“I am a director of a computer hardware company. Sales have been going steadily down the last few months, and we are concerned about whether we can pay our suppliers and staff. I’m not sure whether this situation will change, and rather expect it to worsen, but it could change. What are my responsibilities towards the business and our shareholders under these circumstances?”
Directors of a company are in a fiduciary position and have to exercise care, skill, and diligence in the performance of their duties. Directors occupy a position of trust and are therefore obliged to display the utmost good faith towards the company in any dealings on behalf of the company.
This raises an important question, namely to what extent is a director required to disclose that a company is in financial distress. Here the Companies Act 71 of 2008 (the “Act”) gives guidance and defines “financial distress” as:
- circumstances where it appears to be reasonably unlikely that the company will be able to pay all of its debts as they become due and payable within the immediately ensuing six months; or
- circumstances where it appears to be reasonably likely that the company will become insolvent within the immediately ensuing six months.
In such an event, the board of directors of the company may resolve that the company voluntarily starts with business rescue proceedings to try and rehabilitate the company and place the company under the supervision of a business rescue practitioner. Notice of such a resolution and its effective date must, within five business days after the company has adopted and filed a resolution, be provided to all affected persons (such as creditors) and the company must then also appoint a business rescue practitioner under the requirements of the Act.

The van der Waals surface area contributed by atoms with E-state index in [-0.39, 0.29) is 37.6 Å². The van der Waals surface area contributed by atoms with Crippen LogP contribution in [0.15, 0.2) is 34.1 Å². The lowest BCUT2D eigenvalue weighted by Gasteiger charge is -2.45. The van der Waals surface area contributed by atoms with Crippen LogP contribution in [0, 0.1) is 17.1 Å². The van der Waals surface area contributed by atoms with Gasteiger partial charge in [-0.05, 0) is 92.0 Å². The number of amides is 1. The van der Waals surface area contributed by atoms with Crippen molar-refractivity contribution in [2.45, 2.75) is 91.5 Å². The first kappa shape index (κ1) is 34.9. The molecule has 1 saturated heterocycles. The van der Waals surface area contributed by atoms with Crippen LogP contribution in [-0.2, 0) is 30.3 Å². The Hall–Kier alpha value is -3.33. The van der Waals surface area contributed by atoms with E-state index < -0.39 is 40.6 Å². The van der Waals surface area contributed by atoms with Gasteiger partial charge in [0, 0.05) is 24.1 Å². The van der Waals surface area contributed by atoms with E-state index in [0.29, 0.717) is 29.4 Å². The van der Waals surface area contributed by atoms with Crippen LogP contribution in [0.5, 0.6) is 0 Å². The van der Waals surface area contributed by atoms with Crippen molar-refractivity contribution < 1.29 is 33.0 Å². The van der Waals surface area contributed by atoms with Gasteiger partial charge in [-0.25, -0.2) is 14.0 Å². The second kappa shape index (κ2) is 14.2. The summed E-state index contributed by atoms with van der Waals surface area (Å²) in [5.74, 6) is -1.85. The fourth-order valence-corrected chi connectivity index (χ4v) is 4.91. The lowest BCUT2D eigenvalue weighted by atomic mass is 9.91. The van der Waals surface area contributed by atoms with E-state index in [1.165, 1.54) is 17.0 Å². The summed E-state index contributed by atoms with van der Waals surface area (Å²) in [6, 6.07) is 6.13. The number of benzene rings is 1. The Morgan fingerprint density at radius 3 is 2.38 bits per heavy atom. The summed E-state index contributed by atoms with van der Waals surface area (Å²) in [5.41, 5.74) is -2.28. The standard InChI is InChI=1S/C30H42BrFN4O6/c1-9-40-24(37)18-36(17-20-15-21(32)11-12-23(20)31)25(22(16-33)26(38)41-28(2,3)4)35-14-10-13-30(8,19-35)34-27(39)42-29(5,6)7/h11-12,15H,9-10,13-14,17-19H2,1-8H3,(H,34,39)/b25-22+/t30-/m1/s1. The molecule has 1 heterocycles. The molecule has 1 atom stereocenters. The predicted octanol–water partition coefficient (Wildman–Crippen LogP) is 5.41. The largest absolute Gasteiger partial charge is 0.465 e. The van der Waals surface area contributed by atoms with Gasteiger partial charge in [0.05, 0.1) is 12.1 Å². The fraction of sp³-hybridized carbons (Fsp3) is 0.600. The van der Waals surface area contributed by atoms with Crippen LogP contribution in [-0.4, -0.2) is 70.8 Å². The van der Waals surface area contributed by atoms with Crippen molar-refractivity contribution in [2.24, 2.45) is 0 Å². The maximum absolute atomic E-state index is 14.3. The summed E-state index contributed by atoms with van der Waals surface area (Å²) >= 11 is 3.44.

Where the board of directors elects not to commence with business rescue proceedings, the board must still deliver a written notice to each affected person, informing them that the company is financially distressed, as well as their reasons for electing not to commence with business rescue proceedings.
The Act, therefore, places a duty on the board of directors of a company to inform affected persons when the board becomes aware of or reasonably believes that the company is in financial distress. Any failure by a board to report the financial distress of a company could, therefore, amount to reckless trading and conducting the company’s business to defraud creditors.
Directors of a company can also be held personally liable in terms of the Act for any loss, costs or damages sustained if directors permitted the carrying on of the company's business knowing that such carrying on of business is done recklessly, with gross negligence, and/or with intent to defraud any person.
If your company distress falls within the financial distress test of the Act, you will have an obligation to notify affected parties of this status. It would be advisable to contact your attorney to help assess your options and assist with any reporting obligations you may have.